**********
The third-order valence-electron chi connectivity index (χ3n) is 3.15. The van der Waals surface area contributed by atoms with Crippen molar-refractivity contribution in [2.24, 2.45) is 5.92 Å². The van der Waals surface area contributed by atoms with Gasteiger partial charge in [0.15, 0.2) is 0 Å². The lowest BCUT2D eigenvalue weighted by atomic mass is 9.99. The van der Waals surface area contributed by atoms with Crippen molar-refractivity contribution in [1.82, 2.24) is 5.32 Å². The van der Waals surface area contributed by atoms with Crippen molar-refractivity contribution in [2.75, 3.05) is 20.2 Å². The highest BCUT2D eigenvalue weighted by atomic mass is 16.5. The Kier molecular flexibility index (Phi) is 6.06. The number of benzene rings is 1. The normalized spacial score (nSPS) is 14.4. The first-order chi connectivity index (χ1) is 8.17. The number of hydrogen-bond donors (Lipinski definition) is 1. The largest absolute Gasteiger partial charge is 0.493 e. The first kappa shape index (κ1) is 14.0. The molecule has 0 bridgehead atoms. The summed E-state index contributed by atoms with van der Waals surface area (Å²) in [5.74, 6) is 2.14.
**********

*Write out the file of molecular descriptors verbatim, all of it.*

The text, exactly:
The third-order valence-electron chi connectivity index (χ3n) is 3.15. The van der Waals surface area contributed by atoms with Crippen molar-refractivity contribution in [2.24, 2.45) is 5.92 Å². The van der Waals surface area contributed by atoms with Gasteiger partial charge in [0.15, 0.2) is 0 Å². The lowest BCUT2D eigenvalue weighted by atomic mass is 9.99. The van der Waals surface area contributed by atoms with Crippen molar-refractivity contribution in [1.82, 2.24) is 5.32 Å². The van der Waals surface area contributed by atoms with Crippen molar-refractivity contribution in [2.75, 3.05) is 20.2 Å². The highest BCUT2D eigenvalue weighted by atomic mass is 16.5. The Kier molecular flexibility index (Phi) is 6.06. The number of benzene rings is 1. The normalized spacial score (nSPS) is 14.4. The first-order chi connectivity index (χ1) is 8.17. The number of hydrogen-bond donors (Lipinski definition) is 1. The largest absolute Gasteiger partial charge is 0.493 e. The first kappa shape index (κ1) is 14.0. The molecule has 0 bridgehead atoms. The summed E-state index contributed by atoms with van der Waals surface area (Å²) in [5.74, 6) is 2.14.